Deleting data from a computer It is a sensitive task. So much so, that when the US decided to withdraw from Afghanistan, the Department of Defense issued a report with the guidelines to follow to prevent data from falling into the hands of the Taliban. The military withdrawal from the Asian country is obviously an extreme and heroic situation. It is also a resource sometimes used to destroy evidence of crimes or compromising photos. But the vast majority of the time it is the procedure that companies and individuals use before recycling a computer or giving it away or giving it away. In all these cases, simply deleting the data is not enough, and expert hands could recover the information without problem, says Juan José Galán, head of business strategy at All4Sec.
“Formatting a hard drive is not enough,” explains Galán. “We tend to think that if we reformat the hard drive of a computer, it will be configured in its original factory installation and all the information will have been eliminated. However, nothing could be further from the truth ”. The expert explains that reformatting a computer’s disk only leads to the file index tables disappearing, but not their content. “It will be practically the same as deleting a file and forgetting it in the recycle bin.” Thus, with suitable tools it will be possible to retrieve the content and access it almost immediately.
That is, when we delete a file and free up memory, the computer simply marks that piece of memory as available, but the file itself is actually still available. What is the proper standard procedure? First of all, you do have to proceed to the classic hard drive formatting. But it is also essential to overwrite it several times. When a user saves a file, the system does not archive it as a single piece, but fragments it into several pieces, so it can happen that with a single overwrite, pieces of a file remain without deleting. This option cannot be used on those that are damaged or those that are not rewritable, such as CDs and DVDs.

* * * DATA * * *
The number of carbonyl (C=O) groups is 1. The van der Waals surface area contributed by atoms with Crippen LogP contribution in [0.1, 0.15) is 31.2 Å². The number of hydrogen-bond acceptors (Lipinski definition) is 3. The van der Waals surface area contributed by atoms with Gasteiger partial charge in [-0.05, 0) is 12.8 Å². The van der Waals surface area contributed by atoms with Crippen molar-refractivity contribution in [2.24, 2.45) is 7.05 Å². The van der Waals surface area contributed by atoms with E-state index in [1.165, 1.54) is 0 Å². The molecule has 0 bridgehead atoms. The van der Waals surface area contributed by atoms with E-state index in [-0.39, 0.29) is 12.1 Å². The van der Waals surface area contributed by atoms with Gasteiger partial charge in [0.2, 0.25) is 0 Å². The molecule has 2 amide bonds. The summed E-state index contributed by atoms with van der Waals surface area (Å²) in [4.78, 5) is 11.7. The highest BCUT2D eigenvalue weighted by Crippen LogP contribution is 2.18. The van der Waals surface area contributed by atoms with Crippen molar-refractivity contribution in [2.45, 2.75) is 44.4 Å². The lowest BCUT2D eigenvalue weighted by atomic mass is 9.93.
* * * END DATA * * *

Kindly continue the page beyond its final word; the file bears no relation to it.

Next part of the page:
An example: if we have a 500GB internal hard drive, we will format it first. Subsequently, we must copy and paste a large file (for example a 5gb movie) 100 times to fill the capacity. Afterwards, we must not forget to empty the recycle bin. “And if the disk is reformatted and done a second time, the better,” says Galán.
There is a second option, which involves degaussing the hard drive. Those who have seen the series Breaking bad They will remember the first chapter of the fifth season, in which Walter White and Jessie Pinkman used a giant magnet to demagnetize the incriminating content of a computer guarded by the police. Something similar can be done on a smaller scale. Demagnetization consists of exposing the media to a powerful magnetic field, a process that eliminates the data stored on the device. Each device, depending on its size, shape and the type of magnetic support in question, needs a specific power to ensure the complete polarization of all the particles, as explained by the National Cybersecurity Institute (Incibe).
These two procedures, overwriting and degaussing, do not destroy the media. The most expeditious way to eliminate the information is the destruction of the medium. In fact, “in optical and electronic discs, such as DVD, CD or solid hard drives (SSD), only physical destruction guarantees the elimination of stored content,” explains Juanjo Galán. “But even for destruction there are conditions. The normative UNE-EN 15713: 2010, Safe destruction of confidential material, code of good practice, it collects up to eight levels of crushing or disintegration ”, emphasizes the expert. There are formulas such as disintegration, pulverization, melting or incineration, all of them to completely destroy the storage media. “These methods are usually carried out in a metal shredder or an authorized incineration plant,” warns Incibe. Shredders can be used to destroy flexible storage media, such as outdated floppy disks. Optical storage media (CDs, DVDs, magneto-optics) must be destroyed by pulverizing, cross-cutting shredding, or incineration.
And what happens in the case of mobiles? These devices are a separate case, explains Galán. Its content is encrypted, so a factory reset is usually sufficient. This, in any case, applies only to the internal memory of the terminal. If the phone has a SIM card, it will have to be overwritten so that the content is out of the reach of third parties. “It should be remembered that technological obsolescence is an irreversible process. Sooner or later devices get old and we can all make mistakes when we get rid of them. “
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